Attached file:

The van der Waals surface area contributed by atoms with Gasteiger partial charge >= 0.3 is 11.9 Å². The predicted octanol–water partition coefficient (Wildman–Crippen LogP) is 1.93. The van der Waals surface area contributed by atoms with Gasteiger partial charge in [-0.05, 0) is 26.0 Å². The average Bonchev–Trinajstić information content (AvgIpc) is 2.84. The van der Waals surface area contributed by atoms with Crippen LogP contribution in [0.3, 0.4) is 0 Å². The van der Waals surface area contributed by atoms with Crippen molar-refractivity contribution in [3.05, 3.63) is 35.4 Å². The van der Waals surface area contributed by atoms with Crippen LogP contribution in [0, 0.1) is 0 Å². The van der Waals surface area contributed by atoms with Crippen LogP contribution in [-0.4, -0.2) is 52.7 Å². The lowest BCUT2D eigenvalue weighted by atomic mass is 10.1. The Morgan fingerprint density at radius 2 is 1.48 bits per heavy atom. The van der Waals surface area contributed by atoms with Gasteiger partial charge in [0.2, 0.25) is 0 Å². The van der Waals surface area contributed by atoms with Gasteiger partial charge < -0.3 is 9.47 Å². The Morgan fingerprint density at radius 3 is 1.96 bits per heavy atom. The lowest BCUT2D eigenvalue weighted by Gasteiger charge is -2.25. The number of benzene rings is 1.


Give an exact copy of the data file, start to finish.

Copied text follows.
The van der Waals surface area contributed by atoms with Gasteiger partial charge >= 0.3 is 11.9 Å². The predicted octanol–water partition coefficient (Wildman–Crippen LogP) is 1.93. The van der Waals surface area contributed by atoms with Gasteiger partial charge in [-0.05, 0) is 26.0 Å². The average Bonchev–Trinajstić information content (AvgIpc) is 2.84. The van der Waals surface area contributed by atoms with Crippen LogP contribution in [0.3, 0.4) is 0 Å². The van der Waals surface area contributed by atoms with Crippen molar-refractivity contribution in [3.05, 3.63) is 35.4 Å². The van der Waals surface area contributed by atoms with Crippen LogP contribution in [0, 0.1) is 0 Å². The van der Waals surface area contributed by atoms with Crippen LogP contribution in [-0.4, -0.2) is 52.7 Å². The lowest BCUT2D eigenvalue weighted by atomic mass is 10.1. The Morgan fingerprint density at radius 2 is 1.48 bits per heavy atom. The van der Waals surface area contributed by atoms with Gasteiger partial charge in [0.2, 0.25) is 0 Å². The van der Waals surface area contributed by atoms with Gasteiger partial charge < -0.3 is 9.47 Å². The Morgan fingerprint density at radius 3 is 1.96 bits per heavy atom. The lowest BCUT2D eigenvalue weighted by Gasteiger charge is -2.25. The number of benzene rings is 1.